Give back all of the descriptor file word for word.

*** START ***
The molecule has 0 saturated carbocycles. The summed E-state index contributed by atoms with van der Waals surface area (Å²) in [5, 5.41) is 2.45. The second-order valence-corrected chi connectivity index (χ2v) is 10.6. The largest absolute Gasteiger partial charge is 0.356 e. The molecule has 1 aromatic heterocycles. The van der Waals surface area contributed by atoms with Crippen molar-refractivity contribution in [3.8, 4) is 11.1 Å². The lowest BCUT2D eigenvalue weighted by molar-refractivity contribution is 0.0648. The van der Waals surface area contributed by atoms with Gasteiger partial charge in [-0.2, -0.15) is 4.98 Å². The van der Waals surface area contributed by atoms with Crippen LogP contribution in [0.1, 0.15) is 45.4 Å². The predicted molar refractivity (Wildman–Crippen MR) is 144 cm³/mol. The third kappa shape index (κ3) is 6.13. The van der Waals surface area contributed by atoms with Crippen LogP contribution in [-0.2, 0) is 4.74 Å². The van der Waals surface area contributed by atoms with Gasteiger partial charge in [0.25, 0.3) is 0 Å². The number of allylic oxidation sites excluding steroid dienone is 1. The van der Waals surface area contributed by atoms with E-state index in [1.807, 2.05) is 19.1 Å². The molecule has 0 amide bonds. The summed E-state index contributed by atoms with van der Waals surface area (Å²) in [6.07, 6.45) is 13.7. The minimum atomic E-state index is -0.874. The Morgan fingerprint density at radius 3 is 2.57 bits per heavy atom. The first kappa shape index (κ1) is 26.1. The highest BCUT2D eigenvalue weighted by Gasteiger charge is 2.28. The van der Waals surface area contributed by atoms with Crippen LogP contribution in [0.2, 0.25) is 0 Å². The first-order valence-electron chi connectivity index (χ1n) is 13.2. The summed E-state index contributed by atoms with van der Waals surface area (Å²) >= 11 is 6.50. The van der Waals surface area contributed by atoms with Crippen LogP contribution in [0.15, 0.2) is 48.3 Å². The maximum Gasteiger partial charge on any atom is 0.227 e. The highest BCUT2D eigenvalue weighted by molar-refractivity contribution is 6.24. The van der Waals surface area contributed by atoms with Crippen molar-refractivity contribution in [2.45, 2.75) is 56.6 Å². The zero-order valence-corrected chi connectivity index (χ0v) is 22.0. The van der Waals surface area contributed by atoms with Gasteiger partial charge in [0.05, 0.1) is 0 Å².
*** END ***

The molecule has 0 saturated carbocycles. The summed E-state index contributed by atoms with van der Waals surface area (Å²) in [5, 5.41) is 2.45. The second-order valence-corrected chi connectivity index (χ2v) is 10.6. The largest absolute Gasteiger partial charge is 0.356 e. The molecule has 1 aromatic heterocycles. The van der Waals surface area contributed by atoms with Crippen molar-refractivity contribution in [3.8, 4) is 11.1 Å². The lowest BCUT2D eigenvalue weighted by molar-refractivity contribution is 0.0648. The van der Waals surface area contributed by atoms with Gasteiger partial charge in [-0.2, -0.15) is 4.98 Å². The van der Waals surface area contributed by atoms with Crippen LogP contribution in [0.1, 0.15) is 45.4 Å². The predicted molar refractivity (Wildman–Crippen MR) is 144 cm³/mol. The third kappa shape index (κ3) is 6.13. The van der Waals surface area contributed by atoms with Crippen LogP contribution in [-0.2, 0) is 4.74 Å². The van der Waals surface area contributed by atoms with Gasteiger partial charge in [0.25, 0.3) is 0 Å². The number of allylic oxidation sites excluding steroid dienone is 1. The van der Waals surface area contributed by atoms with E-state index in [1.807, 2.05) is 19.1 Å². The molecule has 0 amide bonds. The summed E-state index contributed by atoms with van der Waals surface area (Å²) in [6.07, 6.45) is 13.7. The minimum atomic E-state index is -0.874. The Morgan fingerprint density at radius 3 is 2.57 bits per heavy atom. The first kappa shape index (κ1) is 26.1. The highest BCUT2D eigenvalue weighted by Gasteiger charge is 2.28. The van der Waals surface area contributed by atoms with Crippen LogP contribution in [0.2, 0.25) is 0 Å². The first-order valence-electron chi connectivity index (χ1n) is 13.2. The summed E-state index contributed by atoms with van der Waals surface area (Å²) >= 11 is 6.50. The van der Waals surface area contributed by atoms with Crippen LogP contribution in [0.15, 0.2) is 48.3 Å². The maximum Gasteiger partial charge on any atom is 0.227 e. The highest BCUT2D eigenvalue weighted by molar-refractivity contribution is 6.24. The van der Waals surface area contributed by atoms with Crippen molar-refractivity contribution in [2.45, 2.75) is 56.6 Å². The zero-order valence-corrected chi connectivity index (χ0v) is 22.0. The van der Waals surface area contributed by atoms with Gasteiger partial charge in [0.05, 0.1) is 0 Å².